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Cross-Pollinate Fruit Trees

The key to growing productive fruit trees is pollination — and that's something you have to plan before you plant. Every type of fruit tree has distinct requirements for pollination.

Orange Tree.

Pollination Basics

Bee Pollinating Flowers.

Here are some of the basics of fruit tree pollination:

  • Most fruit trees require pollination between two or more trees for fruit to set.
  • Pollination occurs when the trees blossom.
  • Pollen from the anthers (the male part of the plant) has to be transferred to the stigma (the female part of the plant). Completed pollination fertilizes the tree and fruit grows. Otherwise, flowers grow, but not fruit.
  • Pollination can be performed by birds, wind or insects. The most common fruit-tree pollinator is the honeybee that gathers nectar from the flowers, simultaneously transferring pollen between them. (A single honeybee may visit as many as 5,000 flowers in a single day.)

Additional facts on pollination:

With the help of the bees, some trees can pollinate and bear fruit all by themselves, called self-pollinating or self-fruitful. Nearly all common varieties of apricot, peach, nectarine and sour cherry are self-pollinating.

Other fruit trees, like most apple, plum, sweet cherry and pears are cross-pollinating or self-unfruitful. They need another tree for pollination, and not just one of the same variety, but a different variety of the same fruit. For example, most sweet cherries must be pollinated with compatible sweet cherry trees. In addition, these fruit trees have to blossom at about the same time (mid-season, late-season) so honeybees can cross-pollinate them.

However, even if the trees are considered compatible, other factors can interfere with pollination. Lack of rain, high winds or frost can damage buds before they blossom. Fruit trees form their flower buds in the fall. Excessive winter cold or even a late-spring frost can kill buds and blossoms. That's why it’s important to choose a tree selected for your climate zone (shown on the plant tag). These trees develop buds more in time with the last local frost, so there's less chance of losing fruit production.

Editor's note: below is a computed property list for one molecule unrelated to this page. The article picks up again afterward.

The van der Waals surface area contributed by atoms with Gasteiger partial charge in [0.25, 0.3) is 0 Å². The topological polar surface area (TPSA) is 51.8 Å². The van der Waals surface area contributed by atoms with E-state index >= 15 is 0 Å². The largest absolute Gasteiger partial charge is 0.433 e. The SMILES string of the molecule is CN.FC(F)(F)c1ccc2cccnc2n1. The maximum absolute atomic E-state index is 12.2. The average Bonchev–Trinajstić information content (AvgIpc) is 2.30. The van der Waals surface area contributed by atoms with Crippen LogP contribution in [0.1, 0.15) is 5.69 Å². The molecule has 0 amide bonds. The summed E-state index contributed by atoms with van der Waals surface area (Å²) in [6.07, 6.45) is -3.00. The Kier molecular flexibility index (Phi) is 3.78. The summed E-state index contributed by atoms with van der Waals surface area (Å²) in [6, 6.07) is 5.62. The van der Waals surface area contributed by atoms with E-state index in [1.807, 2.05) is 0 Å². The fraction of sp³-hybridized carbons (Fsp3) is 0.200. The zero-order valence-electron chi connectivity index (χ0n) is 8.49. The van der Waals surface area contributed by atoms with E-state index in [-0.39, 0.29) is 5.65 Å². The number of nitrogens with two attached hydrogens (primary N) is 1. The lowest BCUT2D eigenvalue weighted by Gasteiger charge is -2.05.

Good to Know

All fruit trees at the Lowe’s Garden Center have a tag that has information on pollination, growing zone and other important facts.

Pollinating Fruit Trees

  • For best pollination, don't plant fruit trees more than 100 feet apart.
  • Consider the fruit harvest. Fruit that's not picked eventually will fall from the tree. Place the tree where fallen fruit won't cause a problem — away from decks, driveways and walking paths.
  • Fertilizer isn't recommended immediately after planting trees. They go through a kind of shock when they're put into the ground, and fertilizer can burn tender roots. Water is all that's needed at first. Spread pine bark mulch in a 4-foot diameter about 6 inches deep around the tree to help retain moisture. Don't use hardwood bark because it can release acids that lower nitrogen levels, which can weaken the tree.
  • Once the tree is established, use a mild, slow-release fertilizer, like a 10-10-10, for the first year, following the manufacturer's directions. This promotes root growth, the overall health of the tree and a strong bud set, which leads to better pollination.
  • Water fruit trees once a week during dry spells, especially during the first two years after planting. Allowing a tree to go dry can cause a weak bud set or even cause the flowers to drop early. That means poor pollination and little or no fruit. Apply enough water to soak several inches into the soil.
  • Spray the trees with dormant oil to smother mites and insect eggs that later emerge and damage the buds. Spray it on the trees while they're dormant, on one of the warmest and sunniest days in February. Follow the manufacturer's directions for mixing and application, as well as all of the safety recommendations, like wearing a respirator, gloves and goggles.
  • To help honeybees pollinate fruit trees, don't apply pesticides during bloom time. Bees are very susceptible to almost all pesticides. And even if other insects are the target, the bee population can be seriously damaged.
  • Remove nearby dandelions and other broadleaf weed flowers before the trees blossom so the bees won't be distracted from their fruit-tree pollination job.
Caution

Before beginning any excavation, check for underground utilities. Call the North America One Call Referral Service at 1-888-258-0808 (or just dial 811) for a national directory of utility companies.